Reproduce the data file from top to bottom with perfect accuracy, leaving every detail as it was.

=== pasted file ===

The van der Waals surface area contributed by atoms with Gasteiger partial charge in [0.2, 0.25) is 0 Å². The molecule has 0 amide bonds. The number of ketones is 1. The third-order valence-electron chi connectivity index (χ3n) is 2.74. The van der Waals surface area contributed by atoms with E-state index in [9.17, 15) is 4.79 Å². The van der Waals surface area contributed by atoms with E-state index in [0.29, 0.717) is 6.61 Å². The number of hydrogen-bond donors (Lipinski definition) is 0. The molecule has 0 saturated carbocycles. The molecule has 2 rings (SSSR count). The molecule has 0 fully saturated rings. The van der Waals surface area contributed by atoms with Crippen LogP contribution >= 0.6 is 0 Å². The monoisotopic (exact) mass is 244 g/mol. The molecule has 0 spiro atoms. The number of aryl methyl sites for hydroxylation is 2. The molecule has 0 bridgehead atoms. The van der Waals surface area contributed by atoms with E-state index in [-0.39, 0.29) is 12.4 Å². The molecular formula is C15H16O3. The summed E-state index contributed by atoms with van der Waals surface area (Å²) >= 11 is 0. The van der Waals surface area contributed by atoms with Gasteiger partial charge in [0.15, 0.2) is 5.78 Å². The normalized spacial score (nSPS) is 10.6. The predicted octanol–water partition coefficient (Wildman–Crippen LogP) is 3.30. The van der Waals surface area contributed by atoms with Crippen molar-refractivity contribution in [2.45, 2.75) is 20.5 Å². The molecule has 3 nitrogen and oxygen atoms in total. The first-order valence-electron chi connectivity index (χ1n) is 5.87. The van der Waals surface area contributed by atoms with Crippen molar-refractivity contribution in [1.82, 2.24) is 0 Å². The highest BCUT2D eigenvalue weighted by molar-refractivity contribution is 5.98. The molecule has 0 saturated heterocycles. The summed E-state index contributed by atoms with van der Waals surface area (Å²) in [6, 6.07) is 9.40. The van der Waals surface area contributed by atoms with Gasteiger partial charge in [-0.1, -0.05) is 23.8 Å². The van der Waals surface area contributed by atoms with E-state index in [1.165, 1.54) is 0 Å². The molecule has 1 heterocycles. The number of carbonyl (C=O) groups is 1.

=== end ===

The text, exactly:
The van der Waals surface area contributed by atoms with Gasteiger partial charge in [0.2, 0.25) is 0 Å². The molecule has 0 amide bonds. The number of ketones is 1. The third-order valence-electron chi connectivity index (χ3n) is 2.74. The van der Waals surface area contributed by atoms with E-state index in [9.17, 15) is 4.79 Å². The van der Waals surface area contributed by atoms with E-state index in [0.29, 0.717) is 6.61 Å². The number of hydrogen-bond donors (Lipinski definition) is 0. The molecule has 0 saturated carbocycles. The molecule has 2 rings (SSSR count). The molecule has 0 fully saturated rings. The van der Waals surface area contributed by atoms with Crippen LogP contribution >= 0.6 is 0 Å². The monoisotopic (exact) mass is 244 g/mol. The molecule has 0 spiro atoms. The number of aryl methyl sites for hydroxylation is 2. The molecule has 0 bridgehead atoms. The van der Waals surface area contributed by atoms with E-state index in [-0.39, 0.29) is 12.4 Å². The molecular formula is C15H16O3. The summed E-state index contributed by atoms with van der Waals surface area (Å²) >= 11 is 0. The van der Waals surface area contributed by atoms with Gasteiger partial charge in [0.15, 0.2) is 5.78 Å². The normalized spacial score (nSPS) is 10.6. The predicted octanol–water partition coefficient (Wildman–Crippen LogP) is 3.30. The van der Waals surface area contributed by atoms with Crippen molar-refractivity contribution in [2.45, 2.75) is 20.5 Å². The molecule has 3 nitrogen and oxygen atoms in total. The first-order valence-electron chi connectivity index (χ1n) is 5.87. The van der Waals surface area contributed by atoms with Crippen molar-refractivity contribution in [1.82, 2.24) is 0 Å². The highest BCUT2D eigenvalue weighted by molar-refractivity contribution is 5.98. The molecule has 0 saturated heterocycles. The summed E-state index contributed by atoms with van der Waals surface area (Å²) in [6, 6.07) is 9.40. The van der Waals surface area contributed by atoms with Gasteiger partial charge in [-0.1, -0.05) is 23.8 Å². The van der Waals surface area contributed by atoms with E-state index in [1.165, 1.54) is 0 Å². The molecule has 1 heterocycles. The number of carbonyl (C=O) groups is 1.